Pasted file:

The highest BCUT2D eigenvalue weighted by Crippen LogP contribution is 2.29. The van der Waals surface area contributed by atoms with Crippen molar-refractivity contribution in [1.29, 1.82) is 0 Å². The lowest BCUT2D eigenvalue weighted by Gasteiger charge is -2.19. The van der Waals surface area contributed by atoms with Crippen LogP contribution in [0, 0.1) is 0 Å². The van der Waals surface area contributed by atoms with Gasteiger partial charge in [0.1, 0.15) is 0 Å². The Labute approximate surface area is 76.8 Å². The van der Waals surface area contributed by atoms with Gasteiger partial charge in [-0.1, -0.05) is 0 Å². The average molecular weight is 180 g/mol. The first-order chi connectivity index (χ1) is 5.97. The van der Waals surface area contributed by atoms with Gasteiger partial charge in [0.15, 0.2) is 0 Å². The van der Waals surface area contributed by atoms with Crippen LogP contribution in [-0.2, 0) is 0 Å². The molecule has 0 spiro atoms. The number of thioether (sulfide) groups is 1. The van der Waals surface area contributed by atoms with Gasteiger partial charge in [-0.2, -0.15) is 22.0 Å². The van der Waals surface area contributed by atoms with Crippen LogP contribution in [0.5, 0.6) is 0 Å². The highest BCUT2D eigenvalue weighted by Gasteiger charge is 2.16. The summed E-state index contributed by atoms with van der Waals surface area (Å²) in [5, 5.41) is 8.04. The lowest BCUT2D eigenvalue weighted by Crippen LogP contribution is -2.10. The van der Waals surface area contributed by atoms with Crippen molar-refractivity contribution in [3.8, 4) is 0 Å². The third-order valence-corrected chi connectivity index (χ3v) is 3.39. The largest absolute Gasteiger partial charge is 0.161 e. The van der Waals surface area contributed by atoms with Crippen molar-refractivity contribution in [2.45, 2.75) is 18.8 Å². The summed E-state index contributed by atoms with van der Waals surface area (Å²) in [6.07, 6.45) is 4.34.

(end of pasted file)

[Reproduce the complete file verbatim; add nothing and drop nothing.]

The highest BCUT2D eigenvalue weighted by Crippen LogP contribution is 2.29. The van der Waals surface area contributed by atoms with Crippen molar-refractivity contribution in [1.29, 1.82) is 0 Å². The lowest BCUT2D eigenvalue weighted by Gasteiger charge is -2.19. The van der Waals surface area contributed by atoms with Crippen LogP contribution in [0, 0.1) is 0 Å². The van der Waals surface area contributed by atoms with Gasteiger partial charge in [0.1, 0.15) is 0 Å². The Labute approximate surface area is 76.8 Å². The van der Waals surface area contributed by atoms with Gasteiger partial charge in [-0.1, -0.05) is 0 Å². The average molecular weight is 180 g/mol. The first-order chi connectivity index (χ1) is 5.97. The van der Waals surface area contributed by atoms with Gasteiger partial charge in [0.15, 0.2) is 0 Å². The van der Waals surface area contributed by atoms with Crippen LogP contribution in [-0.2, 0) is 0 Å². The molecule has 0 spiro atoms. The number of thioether (sulfide) groups is 1. The van der Waals surface area contributed by atoms with Gasteiger partial charge in [-0.2, -0.15) is 22.0 Å². The van der Waals surface area contributed by atoms with Crippen LogP contribution in [0.5, 0.6) is 0 Å². The highest BCUT2D eigenvalue weighted by Gasteiger charge is 2.16. The summed E-state index contributed by atoms with van der Waals surface area (Å²) in [5, 5.41) is 8.04. The lowest BCUT2D eigenvalue weighted by Crippen LogP contribution is -2.10. The van der Waals surface area contributed by atoms with Crippen molar-refractivity contribution in [3.8, 4) is 0 Å². The third-order valence-corrected chi connectivity index (χ3v) is 3.39. The largest absolute Gasteiger partial charge is 0.161 e. The van der Waals surface area contributed by atoms with Crippen molar-refractivity contribution in [2.45, 2.75) is 18.8 Å². The summed E-state index contributed by atoms with van der Waals surface area (Å²) in [6.07, 6.45) is 4.34.